Speaking the Truth in Love

When the Perfect Comes

Image result for 1 Corinthians 13:8Paul told the Corinthians that “love never ends; as for prophecy, it will pass away; as for tongues, they will cease; as for knowledge, it will pass away.” (1 Cor. 13:8). What are “tongues”? The only narrative in the Bible describing tongues in detail was written by Luke: “And they were all filled with the Holy Spirit and began to speak in other tongues, as the Spirit gave them utterance. […] And they were amazed and wondered, saying, ‘Are not all these who are speaking Galileans? And how is it that we hear, each of us in his own native language?’” The apostles spoke in tongues. The apostles spoke native languages that they had never studied or learned. The gift of tongues is the miraculous ability to speak in languages foreign to the speaker but known to the inhabitants of the region where the language is commonly used.

Based on instructions about tongues, charismatics define the gift in terms that contradict this plain narrative. But their misinterpretations arise from a failure to acknowledge the context in which Paul’s instructions appear. For example, Paul said that “if I speak in the tongues of men and of angels, but have not love, I am a noisy gong or a clanging cymbal” (1 Cor. 13:1). Does this mean (as some claim) that tongue-speakers can preach in a heavenly language? No. This is hyperbole. In the very next verse Paul said that “if I have all faith, so as to remove mountains, but have not love, I am nothing” (v. 2). Did gifted Christians in Corinth literally remove mountains? No. Did they literally speak in the tongues of angels? No. Hyperbole is an exaggeration used for emphasis. To speak “in the tongues of men and of angels” is to be highly gifted and eloquent.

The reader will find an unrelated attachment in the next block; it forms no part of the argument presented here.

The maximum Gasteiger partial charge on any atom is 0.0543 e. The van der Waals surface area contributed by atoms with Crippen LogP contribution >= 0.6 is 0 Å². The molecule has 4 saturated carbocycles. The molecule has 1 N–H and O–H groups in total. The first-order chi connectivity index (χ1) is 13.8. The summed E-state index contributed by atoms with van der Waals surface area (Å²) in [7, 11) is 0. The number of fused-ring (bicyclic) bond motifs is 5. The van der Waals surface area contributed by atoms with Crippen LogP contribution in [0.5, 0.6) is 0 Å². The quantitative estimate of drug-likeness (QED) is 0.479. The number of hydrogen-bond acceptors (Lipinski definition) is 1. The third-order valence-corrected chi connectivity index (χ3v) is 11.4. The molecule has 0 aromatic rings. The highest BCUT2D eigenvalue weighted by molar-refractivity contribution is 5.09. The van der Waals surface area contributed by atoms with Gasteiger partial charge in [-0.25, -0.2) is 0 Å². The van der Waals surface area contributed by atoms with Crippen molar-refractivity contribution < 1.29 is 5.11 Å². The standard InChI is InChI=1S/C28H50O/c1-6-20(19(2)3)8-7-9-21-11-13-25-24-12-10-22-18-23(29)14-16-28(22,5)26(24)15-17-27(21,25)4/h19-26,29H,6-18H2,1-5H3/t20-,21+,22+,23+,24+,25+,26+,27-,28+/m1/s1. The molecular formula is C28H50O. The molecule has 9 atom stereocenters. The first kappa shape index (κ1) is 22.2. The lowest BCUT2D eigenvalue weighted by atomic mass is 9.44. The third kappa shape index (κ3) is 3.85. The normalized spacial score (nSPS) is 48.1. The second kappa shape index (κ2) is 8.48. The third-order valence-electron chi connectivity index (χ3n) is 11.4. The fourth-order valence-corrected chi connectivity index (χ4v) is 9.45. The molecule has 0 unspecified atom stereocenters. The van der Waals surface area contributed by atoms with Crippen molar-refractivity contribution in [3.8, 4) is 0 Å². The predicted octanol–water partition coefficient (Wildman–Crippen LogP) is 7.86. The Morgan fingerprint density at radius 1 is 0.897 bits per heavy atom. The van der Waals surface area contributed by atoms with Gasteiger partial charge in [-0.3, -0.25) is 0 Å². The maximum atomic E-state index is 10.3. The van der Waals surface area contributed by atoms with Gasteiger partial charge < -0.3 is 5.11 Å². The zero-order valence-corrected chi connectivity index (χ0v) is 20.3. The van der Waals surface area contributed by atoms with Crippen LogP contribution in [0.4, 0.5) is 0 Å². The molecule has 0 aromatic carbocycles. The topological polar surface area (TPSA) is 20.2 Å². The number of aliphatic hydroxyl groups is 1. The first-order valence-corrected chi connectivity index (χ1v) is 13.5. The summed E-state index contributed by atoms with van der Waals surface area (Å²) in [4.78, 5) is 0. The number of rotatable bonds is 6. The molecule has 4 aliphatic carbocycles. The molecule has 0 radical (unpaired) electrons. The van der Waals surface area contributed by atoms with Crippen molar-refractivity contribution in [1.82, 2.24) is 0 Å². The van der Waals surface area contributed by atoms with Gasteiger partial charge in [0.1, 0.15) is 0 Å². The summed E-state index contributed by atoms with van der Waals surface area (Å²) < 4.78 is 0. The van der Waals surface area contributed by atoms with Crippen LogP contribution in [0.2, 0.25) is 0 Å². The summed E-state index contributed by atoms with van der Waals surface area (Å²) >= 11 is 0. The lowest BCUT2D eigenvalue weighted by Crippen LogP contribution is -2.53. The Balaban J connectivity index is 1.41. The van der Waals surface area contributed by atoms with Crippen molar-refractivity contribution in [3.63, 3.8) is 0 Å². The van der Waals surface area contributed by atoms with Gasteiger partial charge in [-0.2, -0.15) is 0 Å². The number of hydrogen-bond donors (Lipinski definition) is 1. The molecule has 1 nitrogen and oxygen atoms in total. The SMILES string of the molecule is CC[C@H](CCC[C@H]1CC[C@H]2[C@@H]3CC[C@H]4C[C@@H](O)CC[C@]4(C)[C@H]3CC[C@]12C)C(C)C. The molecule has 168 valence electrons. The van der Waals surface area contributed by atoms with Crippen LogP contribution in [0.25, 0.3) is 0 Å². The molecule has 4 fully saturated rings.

Another misinterpreted text appears in 1 Corinthians 14. Paul said that “one who speaks in a tongue speaks not to men but to God; for no one understands him, but he utters mysteries in the Spirit” (v. 2). Supposedly, this means that a person speaking in tongues is communicating in a language not known to humankind. Not so. At Corinth the brothers were interrupting each other, talking at the same time, and speaking languages unknown to the audience. If I delivered a Chinese sermon in China, the language would be known to my audience there. But if I presented the same message in Seagoville, Texas, my audience would glean nothing from it. I would be speaking “not to men but to God.”

However tongues may be defined (as gibberish or native languages), the Bible says that this gift “will cease” (1 Cor. 13:8). Somehow, the gift of tongues is inferior: “For our knowledge is imperfect and our prophecy is imperfect; but when the perfect comes, the imperfect will pass away” (1 Cor. 13:9-10). That is, the knowledge, and prophecy of the infant church were incomplete.